Liz Truss ‘phone hack by Russia’ needs investigation, say Tory MPs


Conservative MPs have joined calls for an investigation into a bombshell report that Liz Truss’s phone was hacked by Russian spies, as the government was accused of failing to take national security seriously enough.

Cabinet minister Michael Gove declined to deny the report that the former prime minister’s personal phone was hacked when she was foreign secretary – but insisted the government has “very robust protocols” in place.

One leading security expert told The Independent that it was time for a judicial inquiry into the security of government communications – describing the use of personal phones as a “total mess”.

Labour, the Liberal Democrats have called on the government to urgently investigate the security scandal and provide answers on why a “news blackout” was reportedly imposed by then-prime minister Boris Johnson and cabinet secretary Simon Case.

Senior Tories said parliament’s Intelligence and Security Committee (ISC) should launch inquiries. Tobias Ellwood, chair of the Commons’ defence select committee, told Sky News: “It is something for the sister committee … I think to investigate further.”

Senior Tory MP Stephen Hammond also suggested the ISC should undertake an inquiry into the “incredibly worrying” reports of a security breach. “There are a number of issues I want to know,” he told LBC.

The former Tory minister added: “It’s incredibly worrying at a time we are at war that there is now the suggestion … most worryingly of all, that the foreign secretary’s phone was hacked by our enemy. How did that happen? Why were there breaches of our security that would have put us all at risk?”

Hackers suspected to be working for Russia were claimed to have gained access to sensitive information – including discussions with officials about the war in Ukraine and arms shipments – from Ms Truss’s phone, according to the Mail on Sunday.

Messages between Ms Truss and her future chancellor Kwasi Kwarteng in which the pair were critical of Boris Johnson, were among a year’s worth of message which were compromised, leading to a potential risk of blackmail, the report claimed.

The newspaper also claimed details of the breach, apparently discovered when Ms Truss was running for the Tory leadership in the summer, were “suppressed” by Mr Johnson and Mr Case.

Leading security expert Prof Antony Glees said it was “disturbing” that ministers appeared to be using “private phones to conduct government business over WhatsApp and their personal email” – calling for a judicial inquiry.

“A senior high court judge needs to look at this,” Prof Glees told The Independent. “I think the investigation needs to be into national security implications of what appears to be the government’s failure to adhere to guidelines on communications. It’s become such a total mess.”

The University of Buckingham expert added: “I fear [Ms Truss] may not be the only one to have had her phone hacked. There appears to be a culture of laxness when it comes to national security. It’s totally irresponsible and disturbing.”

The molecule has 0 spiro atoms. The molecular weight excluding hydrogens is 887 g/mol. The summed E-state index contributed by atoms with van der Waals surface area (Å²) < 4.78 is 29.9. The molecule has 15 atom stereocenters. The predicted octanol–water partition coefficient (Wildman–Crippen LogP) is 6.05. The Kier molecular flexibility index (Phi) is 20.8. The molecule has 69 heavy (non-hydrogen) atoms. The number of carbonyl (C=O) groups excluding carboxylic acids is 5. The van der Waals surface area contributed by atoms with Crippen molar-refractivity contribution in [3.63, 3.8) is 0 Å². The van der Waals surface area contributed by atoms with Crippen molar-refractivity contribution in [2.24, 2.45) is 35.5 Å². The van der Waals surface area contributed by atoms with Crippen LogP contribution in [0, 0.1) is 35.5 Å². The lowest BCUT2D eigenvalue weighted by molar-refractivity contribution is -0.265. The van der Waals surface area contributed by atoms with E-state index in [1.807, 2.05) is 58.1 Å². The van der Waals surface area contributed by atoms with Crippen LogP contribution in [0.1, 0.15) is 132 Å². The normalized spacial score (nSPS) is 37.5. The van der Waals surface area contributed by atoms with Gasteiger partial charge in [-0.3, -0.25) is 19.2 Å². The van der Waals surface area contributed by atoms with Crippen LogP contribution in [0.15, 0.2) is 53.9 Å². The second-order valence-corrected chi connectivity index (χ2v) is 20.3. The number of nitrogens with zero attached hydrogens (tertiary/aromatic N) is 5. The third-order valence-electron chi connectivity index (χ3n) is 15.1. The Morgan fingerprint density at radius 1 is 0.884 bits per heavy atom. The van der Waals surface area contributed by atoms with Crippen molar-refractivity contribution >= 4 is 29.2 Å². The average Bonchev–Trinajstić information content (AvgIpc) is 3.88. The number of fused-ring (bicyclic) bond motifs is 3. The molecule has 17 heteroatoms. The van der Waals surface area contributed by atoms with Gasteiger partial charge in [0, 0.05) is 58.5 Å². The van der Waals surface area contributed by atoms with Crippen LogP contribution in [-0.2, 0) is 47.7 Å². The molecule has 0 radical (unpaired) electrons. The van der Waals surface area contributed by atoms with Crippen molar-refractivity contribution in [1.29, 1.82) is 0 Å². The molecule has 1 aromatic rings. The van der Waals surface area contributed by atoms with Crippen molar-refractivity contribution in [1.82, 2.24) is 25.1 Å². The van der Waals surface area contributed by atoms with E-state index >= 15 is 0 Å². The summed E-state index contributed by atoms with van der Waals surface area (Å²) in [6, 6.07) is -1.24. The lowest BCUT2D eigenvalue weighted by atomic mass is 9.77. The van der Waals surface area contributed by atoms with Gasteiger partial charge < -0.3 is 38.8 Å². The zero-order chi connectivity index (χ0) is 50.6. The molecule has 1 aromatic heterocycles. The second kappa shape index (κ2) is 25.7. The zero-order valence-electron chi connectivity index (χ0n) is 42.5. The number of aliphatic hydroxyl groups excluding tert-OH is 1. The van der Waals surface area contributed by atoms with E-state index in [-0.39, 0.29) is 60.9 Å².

It come as Rishi Sunak comes under fire for his decision to reappoint Suella Braverman as home secretary only six days after she was sacked for a security breach, having sent a sensitive document from her private email.

The former head of the British Army Lord Dannatt said Ms Braverman’s use of email and Ms Truss’s reported phone hack highlights “ill-discipline” and poor judgement in government on security matters.

Lord Dannatt told Times Radio: “We’ve seen it with Suella Braverman, apparently sending messages that she shouldn’t have done on a personal email, and now we get it with Liz Truss.”

He added: “This, frankly, is not good enough, if these people aspire to be in senior positions, positions of leadership, they’ve got to be disciplined, they’ve got to follow the rules, or, frankly, we’ll put other people in their place.”

He said all government business should be done using an encrypted handheld device, secure telephone line or other means of communication secured by government. “Not doing so is ill discipline and, frankly, reflects very poorly on their judgment.”

Labour’s shadow home secretary Yvette Cooper said Ms Braverman ought to be “providing reassurance” about the reported phone hack – but “she can’t do that because she’s still unable to answer those serious questions about her own security breaches and lapses”.

Speaking to Sophy Ridge on Sunday, Ms Cooper said the report about Ms Truss raised “serious allegations about whether a cabinet minister has been using a personal phone for serious government business” as well “serious questions about why this information or this story has been leaked or briefed right now”.

The Lib Dems’ foreign affairs spokesperson Layla Moran called on foreign secretary James Cleverly to make a statement in the Commons on Monday on the reported hack, and for an initial investigation to be completed within the week.

“Was Liz Truss’s phone hacked by Russia, was there a news blackout and if so why? If it turns out this information was withheld from the public to protect Liz Truss’s leadership bid, that would be unforgivable,” said Ms Moran.

She told the BBC on Sunday: “In the case of the foreign secretary’s phone being hacked, if the Russians had gotten hold of secrets that she was communicating to others in her team that could derail efforts for the war in Ukraine on the ground – that is incredibly serious.”

Mr Hammond also said any inquiry would have to probe who took the decision not to share any details of the reported hack. “I don’t know the rationale for why the then prime minister and cabinet secretary took the decision, I’m assuming it was them who took the decision,” said the senior Tory.

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